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Hong Kong courts

Prominent lawyer Kennedy Wong acquitted in Hong Kong bribery case

Shares deal offered by pro-Beijing solicitor to executive director was in interest of public firm, judge rules

PUBLISHED : Monday, 08 January, 2018, 4:42pm
UPDATED : Monday, 08 January, 2018, 10:05pm

A prominent pro-Beijing lawyer accused of sweetening up an executive director with share options worth millions of dollars in a bid to gain influence over him in the operations of a public company was acquitted by a Hong Kong court.

Solicitor Kennedy Wong Ying-ho, 54, walked free from the District Court on Monday after the judge ruled in his favour, finding him not guilty of a corruption charge, offering an advantage to an agent.

“The ruling of the judge is clear, and Hong Kong’s legal system is a fair one,” Wong, a delegate to the Chinese People’s Political Consultative Conference, Beijing’s top political advisory body, said outside court after the verdict, while thanking his supporters.

Kennedy Wong pleads not guilty to bribery charge as trial opens

Judge Douglas Yau Tak-hong ruled that the 15 million preference shares Wong offered to the late Herbert Hui Ho-ming in 2009 were in the interest of Hong Kong Resources Holdings (HKRH) – rather than for his own benefit as prosecutors had said.

Both Wong and Hui were executive directors of the public firm when the share options were granted on August 19, 2009.

The ruling of the judge is clear, and Hong Kong’s legal system is a fair one
Kennedy Wong, on being acquitted of bribery

While the 15 million preference shares were each worth HK$1 at the time of the offering, Hui only paid 12 cents per share. Later that day, the closing price surged to HK$1.33.

The Independent Commission Against Corruption grew suspicious, partly because Wong offered the shares, which had risen to HK$21.3 million (US$2.7 million) when converted months later, out of his own pocket. The sum was equivalent to 14 years of Hui’s annual salary of HK$1.5 million, the court heard earlier.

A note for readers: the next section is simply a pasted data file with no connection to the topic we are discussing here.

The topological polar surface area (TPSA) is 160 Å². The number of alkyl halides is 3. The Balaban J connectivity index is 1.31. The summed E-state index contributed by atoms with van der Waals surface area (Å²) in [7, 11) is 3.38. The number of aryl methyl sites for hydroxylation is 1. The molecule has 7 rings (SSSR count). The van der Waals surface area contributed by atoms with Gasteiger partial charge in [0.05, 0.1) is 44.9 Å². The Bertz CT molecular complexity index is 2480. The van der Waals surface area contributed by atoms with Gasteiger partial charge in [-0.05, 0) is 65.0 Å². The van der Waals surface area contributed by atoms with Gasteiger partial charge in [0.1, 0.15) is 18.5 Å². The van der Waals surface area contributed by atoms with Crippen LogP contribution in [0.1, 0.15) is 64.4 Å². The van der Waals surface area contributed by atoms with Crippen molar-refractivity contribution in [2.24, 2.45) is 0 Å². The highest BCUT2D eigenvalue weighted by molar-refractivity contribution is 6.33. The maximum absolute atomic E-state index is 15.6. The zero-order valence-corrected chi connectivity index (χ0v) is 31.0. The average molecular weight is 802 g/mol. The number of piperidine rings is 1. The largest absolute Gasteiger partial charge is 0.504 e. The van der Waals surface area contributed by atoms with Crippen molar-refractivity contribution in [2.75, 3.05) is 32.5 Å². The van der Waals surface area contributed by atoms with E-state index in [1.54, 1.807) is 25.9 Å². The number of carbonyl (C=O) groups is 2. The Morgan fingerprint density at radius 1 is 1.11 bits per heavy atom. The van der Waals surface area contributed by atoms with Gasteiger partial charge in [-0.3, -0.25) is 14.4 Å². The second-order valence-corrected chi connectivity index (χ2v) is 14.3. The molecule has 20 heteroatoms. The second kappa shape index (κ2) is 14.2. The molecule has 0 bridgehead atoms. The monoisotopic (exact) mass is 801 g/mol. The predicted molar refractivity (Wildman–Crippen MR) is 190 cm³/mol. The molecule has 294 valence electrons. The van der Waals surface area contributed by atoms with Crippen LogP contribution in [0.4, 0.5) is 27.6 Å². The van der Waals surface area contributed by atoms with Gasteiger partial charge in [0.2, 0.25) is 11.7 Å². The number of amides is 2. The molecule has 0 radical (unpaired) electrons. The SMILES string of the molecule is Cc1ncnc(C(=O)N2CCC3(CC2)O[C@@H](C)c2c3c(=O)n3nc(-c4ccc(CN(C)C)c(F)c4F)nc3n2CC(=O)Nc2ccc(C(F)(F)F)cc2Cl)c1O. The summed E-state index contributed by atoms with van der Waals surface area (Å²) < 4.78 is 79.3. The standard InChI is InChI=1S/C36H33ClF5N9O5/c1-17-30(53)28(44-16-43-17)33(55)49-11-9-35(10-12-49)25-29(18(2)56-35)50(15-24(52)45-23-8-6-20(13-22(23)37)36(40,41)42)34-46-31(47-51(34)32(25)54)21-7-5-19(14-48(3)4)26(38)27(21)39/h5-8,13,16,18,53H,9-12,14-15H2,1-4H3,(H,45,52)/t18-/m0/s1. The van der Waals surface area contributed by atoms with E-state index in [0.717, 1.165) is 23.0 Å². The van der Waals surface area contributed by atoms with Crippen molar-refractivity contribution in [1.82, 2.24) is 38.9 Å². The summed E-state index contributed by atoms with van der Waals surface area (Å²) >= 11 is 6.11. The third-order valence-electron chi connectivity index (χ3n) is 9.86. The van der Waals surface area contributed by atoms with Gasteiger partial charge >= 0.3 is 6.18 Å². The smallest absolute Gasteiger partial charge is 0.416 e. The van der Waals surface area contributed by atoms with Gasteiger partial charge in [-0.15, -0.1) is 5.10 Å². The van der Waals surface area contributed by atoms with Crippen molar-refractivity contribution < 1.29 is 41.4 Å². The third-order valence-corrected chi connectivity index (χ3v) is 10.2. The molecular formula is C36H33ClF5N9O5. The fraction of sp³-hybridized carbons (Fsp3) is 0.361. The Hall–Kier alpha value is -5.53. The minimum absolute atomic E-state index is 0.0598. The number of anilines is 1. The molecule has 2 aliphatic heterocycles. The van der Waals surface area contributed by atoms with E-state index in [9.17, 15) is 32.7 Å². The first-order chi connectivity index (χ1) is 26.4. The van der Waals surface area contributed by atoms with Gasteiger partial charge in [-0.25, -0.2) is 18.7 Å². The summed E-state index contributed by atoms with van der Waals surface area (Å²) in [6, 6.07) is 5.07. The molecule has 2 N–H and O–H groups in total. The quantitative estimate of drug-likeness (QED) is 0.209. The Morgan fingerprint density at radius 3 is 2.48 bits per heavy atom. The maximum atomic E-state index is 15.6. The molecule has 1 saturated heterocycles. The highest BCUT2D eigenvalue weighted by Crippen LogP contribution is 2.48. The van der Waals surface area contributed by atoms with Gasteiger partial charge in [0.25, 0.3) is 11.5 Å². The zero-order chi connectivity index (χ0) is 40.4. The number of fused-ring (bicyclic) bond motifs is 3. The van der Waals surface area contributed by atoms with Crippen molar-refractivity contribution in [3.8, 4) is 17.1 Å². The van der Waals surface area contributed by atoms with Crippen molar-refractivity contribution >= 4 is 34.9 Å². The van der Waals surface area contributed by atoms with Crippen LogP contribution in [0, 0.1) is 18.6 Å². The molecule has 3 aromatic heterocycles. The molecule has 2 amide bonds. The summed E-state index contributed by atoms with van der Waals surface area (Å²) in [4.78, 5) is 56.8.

During the trial prosecutors accused Wong of operating the firm as though it were his own, as he offered the advantage to Hui to buy his loyalty.

They called it an “intolerable and ongoing conflict of interest”.

But disagreeing on Monday, Yau ruled: “I find that the defendant had never intended the reward to induce Herbert Hui to show favour to the defendant or [his other company].”

The judge accepted Wong’s explanation that the rewards were for Hui’s past contributions, and for him to remain committed to the firm.

Wong had told ICAC officers why the shares had come from him, rather than the firm. Wong said it was because it would have dealt a blow to the company’s book if it had given the shares. The judge agreed that it was possible.

“It was in HKRH’s interest [for Wong] to do so,” Yau ruled.

Wong’s innocent intention, he said, was backed by other directors who testified in court as prosecution witnesses.

Wong, managing partner of Philip KH Wong, Kennedy YH Wong & Co, a law firm founded by his father, had been arrested twice since 2009, and was formally charged in 2015. He previously faced the same charge with two other defendants, but it was dropped against him before the present trial commenced.

MTR Corporation chairman Frederick Ma Si-hang, who took to the public gallery to show his support, patted Wong’s sister, Ada Wong Ying-kay, on the shoulder after learning of the acquittal. Former Law Society chief Stephen Hung Wan-shun was also among the supporters.

Ada Wong said she was happy and touched by the verdict. “You can count how long the matters had been hanging over him,” she said.

Ma said Kennedy Wong told him he faced the issue with a peaceful mind and praised his family for being “straightforward”.

The court is expected to reconvene at a later date to discuss legal costs, which amounted to HK$1.48 million just for the prosecution.